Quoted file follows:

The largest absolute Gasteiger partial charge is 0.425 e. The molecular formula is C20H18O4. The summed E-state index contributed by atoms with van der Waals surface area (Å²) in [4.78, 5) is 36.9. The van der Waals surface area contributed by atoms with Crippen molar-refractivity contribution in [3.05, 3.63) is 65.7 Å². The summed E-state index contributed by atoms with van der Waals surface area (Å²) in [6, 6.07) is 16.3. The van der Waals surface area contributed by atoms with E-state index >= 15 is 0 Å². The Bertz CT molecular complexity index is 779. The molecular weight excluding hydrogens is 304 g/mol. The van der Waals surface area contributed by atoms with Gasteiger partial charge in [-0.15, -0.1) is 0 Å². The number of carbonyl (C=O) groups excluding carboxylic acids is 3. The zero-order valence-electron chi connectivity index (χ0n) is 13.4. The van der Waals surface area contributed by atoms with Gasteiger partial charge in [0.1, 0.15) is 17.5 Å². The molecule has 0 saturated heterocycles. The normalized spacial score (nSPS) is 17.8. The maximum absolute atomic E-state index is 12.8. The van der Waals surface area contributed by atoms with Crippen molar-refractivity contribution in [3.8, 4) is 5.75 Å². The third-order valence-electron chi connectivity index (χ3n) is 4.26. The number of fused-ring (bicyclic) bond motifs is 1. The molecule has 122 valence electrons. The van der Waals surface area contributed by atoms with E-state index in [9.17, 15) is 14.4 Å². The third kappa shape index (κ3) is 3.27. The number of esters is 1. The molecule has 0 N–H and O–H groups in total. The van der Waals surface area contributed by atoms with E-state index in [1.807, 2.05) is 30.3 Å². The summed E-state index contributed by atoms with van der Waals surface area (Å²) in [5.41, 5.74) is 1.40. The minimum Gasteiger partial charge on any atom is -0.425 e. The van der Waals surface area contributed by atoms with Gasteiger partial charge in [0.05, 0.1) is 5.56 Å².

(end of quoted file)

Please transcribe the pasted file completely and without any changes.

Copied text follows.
The largest absolute Gasteiger partial charge is 0.425 e. The molecular formula is C20H18O4. The summed E-state index contributed by atoms with van der Waals surface area (Å²) in [4.78, 5) is 36.9. The van der Waals surface area contributed by atoms with Crippen molar-refractivity contribution in [3.05, 3.63) is 65.7 Å². The summed E-state index contributed by atoms with van der Waals surface area (Å²) in [6, 6.07) is 16.3. The van der Waals surface area contributed by atoms with E-state index >= 15 is 0 Å². The Bertz CT molecular complexity index is 779. The molecular weight excluding hydrogens is 304 g/mol. The van der Waals surface area contributed by atoms with Gasteiger partial charge in [-0.15, -0.1) is 0 Å². The number of carbonyl (C=O) groups excluding carboxylic acids is 3. The zero-order valence-electron chi connectivity index (χ0n) is 13.4. The van der Waals surface area contributed by atoms with Gasteiger partial charge in [0.1, 0.15) is 17.5 Å². The molecule has 0 saturated heterocycles. The normalized spacial score (nSPS) is 17.8. The maximum absolute atomic E-state index is 12.8. The van der Waals surface area contributed by atoms with Crippen molar-refractivity contribution in [3.8, 4) is 5.75 Å². The third-order valence-electron chi connectivity index (χ3n) is 4.26. The number of fused-ring (bicyclic) bond motifs is 1. The molecule has 122 valence electrons. The van der Waals surface area contributed by atoms with E-state index in [9.17, 15) is 14.4 Å². The third kappa shape index (κ3) is 3.27. The number of esters is 1. The molecule has 0 N–H and O–H groups in total. The van der Waals surface area contributed by atoms with E-state index in [1.807, 2.05) is 30.3 Å². The summed E-state index contributed by atoms with van der Waals surface area (Å²) in [5.41, 5.74) is 1.40. The minimum Gasteiger partial charge on any atom is -0.425 e. The van der Waals surface area contributed by atoms with Gasteiger partial charge in [0.05, 0.1) is 5.56 Å².